1. Recent initiatives which advocate an increase in dietary polyunsaturated fat intake have led to the study of the effects of this upon gastrointestinal function.
2. Weanling rats were for 21 weeks fed diets containing 10% fat that were either high or low in polyunsaturated fats. Jejunal function was studied in vitro in an Ussing chamber.
3. Basal intestinal short-circuit was similar in both groups.
4. A decreased EC50 for the non-neural electrogenic secretory responses to acetylcholine, bethanecol and isobutylmethylxanthine was apparent in the jejuna of rats fed a diet high in polyunsaturated fatty acids.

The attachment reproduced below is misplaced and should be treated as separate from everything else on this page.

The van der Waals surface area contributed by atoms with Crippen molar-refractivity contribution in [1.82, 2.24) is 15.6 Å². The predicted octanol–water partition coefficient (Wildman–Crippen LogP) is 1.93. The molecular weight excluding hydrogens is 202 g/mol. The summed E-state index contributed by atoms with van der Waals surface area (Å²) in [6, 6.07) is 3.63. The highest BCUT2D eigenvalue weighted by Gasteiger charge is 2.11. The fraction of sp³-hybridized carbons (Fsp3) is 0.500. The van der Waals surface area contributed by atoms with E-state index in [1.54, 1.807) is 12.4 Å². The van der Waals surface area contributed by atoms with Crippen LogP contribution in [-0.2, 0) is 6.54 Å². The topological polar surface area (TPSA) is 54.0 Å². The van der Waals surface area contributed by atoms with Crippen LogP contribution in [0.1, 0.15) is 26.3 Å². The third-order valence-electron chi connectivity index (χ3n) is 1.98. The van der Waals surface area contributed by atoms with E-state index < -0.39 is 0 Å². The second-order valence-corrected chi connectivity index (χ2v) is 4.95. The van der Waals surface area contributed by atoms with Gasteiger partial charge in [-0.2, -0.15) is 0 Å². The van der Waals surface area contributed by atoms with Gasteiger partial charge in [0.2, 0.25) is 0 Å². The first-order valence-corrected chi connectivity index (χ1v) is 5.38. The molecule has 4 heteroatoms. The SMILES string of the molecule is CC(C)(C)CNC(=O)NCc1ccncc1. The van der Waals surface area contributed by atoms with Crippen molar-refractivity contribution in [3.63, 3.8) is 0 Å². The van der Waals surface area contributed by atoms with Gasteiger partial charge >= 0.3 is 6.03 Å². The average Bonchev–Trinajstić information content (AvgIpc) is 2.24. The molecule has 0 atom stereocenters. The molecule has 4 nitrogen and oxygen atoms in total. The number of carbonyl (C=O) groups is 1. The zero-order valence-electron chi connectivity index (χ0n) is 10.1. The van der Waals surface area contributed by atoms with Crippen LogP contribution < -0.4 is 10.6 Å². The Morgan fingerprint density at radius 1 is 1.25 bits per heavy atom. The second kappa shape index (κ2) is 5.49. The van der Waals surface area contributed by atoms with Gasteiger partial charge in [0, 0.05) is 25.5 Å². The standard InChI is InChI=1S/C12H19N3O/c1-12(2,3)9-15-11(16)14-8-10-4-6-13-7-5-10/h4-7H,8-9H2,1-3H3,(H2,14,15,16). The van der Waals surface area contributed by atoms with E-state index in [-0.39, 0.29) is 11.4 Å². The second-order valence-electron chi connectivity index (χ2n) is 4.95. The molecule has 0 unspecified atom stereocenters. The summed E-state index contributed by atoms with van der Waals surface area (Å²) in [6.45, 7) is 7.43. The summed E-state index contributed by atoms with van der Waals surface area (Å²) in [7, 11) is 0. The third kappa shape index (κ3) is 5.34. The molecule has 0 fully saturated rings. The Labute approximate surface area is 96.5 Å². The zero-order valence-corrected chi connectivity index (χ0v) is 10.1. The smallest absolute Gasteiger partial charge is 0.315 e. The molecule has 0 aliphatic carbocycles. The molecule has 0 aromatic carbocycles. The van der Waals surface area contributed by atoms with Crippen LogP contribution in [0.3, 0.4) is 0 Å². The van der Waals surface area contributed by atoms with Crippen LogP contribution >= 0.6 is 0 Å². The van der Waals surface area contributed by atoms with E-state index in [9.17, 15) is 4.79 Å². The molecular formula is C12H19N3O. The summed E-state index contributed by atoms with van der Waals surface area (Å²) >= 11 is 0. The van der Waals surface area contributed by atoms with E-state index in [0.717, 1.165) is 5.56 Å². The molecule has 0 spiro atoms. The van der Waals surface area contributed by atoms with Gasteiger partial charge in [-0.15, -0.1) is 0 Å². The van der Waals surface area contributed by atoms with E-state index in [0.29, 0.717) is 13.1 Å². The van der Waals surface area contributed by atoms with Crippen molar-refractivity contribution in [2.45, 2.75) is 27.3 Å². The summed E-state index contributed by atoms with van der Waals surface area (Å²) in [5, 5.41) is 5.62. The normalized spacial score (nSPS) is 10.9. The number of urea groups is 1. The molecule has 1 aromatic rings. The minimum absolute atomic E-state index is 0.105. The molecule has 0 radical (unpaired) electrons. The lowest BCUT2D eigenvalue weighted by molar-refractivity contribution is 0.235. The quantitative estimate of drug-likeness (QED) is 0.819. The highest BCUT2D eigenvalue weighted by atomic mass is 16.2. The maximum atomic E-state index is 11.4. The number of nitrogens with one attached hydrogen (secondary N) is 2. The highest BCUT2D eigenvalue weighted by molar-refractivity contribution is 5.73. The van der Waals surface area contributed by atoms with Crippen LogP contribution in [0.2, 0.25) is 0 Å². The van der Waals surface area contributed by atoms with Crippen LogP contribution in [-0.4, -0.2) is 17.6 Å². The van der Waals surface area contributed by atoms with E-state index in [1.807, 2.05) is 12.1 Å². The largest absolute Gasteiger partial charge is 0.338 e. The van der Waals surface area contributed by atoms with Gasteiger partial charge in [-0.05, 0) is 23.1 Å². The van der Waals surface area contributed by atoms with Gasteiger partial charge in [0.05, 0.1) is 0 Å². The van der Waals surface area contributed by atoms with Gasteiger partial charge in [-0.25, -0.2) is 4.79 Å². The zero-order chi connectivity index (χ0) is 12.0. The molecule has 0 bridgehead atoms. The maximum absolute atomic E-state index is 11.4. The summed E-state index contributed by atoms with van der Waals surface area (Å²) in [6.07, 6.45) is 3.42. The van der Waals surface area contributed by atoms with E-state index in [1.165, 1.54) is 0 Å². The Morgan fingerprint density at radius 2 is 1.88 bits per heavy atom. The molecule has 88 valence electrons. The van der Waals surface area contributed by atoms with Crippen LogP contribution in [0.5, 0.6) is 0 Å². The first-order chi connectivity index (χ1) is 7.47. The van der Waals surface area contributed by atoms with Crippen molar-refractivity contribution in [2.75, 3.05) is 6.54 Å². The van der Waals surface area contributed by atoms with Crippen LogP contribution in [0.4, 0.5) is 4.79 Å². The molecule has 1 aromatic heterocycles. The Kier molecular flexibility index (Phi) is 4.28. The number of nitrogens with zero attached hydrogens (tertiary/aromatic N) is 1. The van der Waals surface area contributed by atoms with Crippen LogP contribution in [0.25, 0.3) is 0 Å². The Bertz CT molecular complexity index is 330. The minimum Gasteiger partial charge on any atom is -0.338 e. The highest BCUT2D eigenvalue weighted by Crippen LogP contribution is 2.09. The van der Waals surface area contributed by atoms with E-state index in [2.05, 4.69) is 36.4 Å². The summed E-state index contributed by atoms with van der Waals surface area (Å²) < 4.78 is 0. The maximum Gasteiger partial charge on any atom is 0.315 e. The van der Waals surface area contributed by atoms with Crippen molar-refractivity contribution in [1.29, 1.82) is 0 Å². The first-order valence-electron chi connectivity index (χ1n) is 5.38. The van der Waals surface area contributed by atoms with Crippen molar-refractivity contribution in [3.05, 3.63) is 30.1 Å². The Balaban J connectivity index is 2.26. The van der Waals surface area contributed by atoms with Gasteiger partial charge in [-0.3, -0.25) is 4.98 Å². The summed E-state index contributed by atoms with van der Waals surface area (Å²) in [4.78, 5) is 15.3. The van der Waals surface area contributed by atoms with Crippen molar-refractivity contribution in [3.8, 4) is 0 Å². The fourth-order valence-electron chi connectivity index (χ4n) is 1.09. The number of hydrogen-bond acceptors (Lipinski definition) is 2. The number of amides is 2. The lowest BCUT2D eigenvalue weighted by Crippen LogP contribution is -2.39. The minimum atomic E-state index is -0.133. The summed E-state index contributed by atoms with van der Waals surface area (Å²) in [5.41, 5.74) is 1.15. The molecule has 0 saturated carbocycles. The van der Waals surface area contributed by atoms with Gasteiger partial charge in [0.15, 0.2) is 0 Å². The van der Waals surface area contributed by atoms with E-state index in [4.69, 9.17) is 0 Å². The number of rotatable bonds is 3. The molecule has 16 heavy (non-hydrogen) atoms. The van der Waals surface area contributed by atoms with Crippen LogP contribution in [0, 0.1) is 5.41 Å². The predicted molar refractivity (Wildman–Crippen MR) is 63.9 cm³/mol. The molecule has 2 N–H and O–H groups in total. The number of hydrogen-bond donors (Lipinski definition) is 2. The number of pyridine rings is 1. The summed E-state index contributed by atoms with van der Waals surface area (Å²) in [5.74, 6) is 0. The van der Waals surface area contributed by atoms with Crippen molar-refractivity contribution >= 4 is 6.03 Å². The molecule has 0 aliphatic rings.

5. Submaximal electrogenic galactose absorption was increased in the rats fed a diet high in polyunsaturated fatty acids.
6. Changing the composition of dietary lipid resulted in a change in the fatty composition of the apical enterocyte membrane.
7. Diets high in polyunsaturated fatty acids may be both prosecretory and proabsorptive in the small intestine.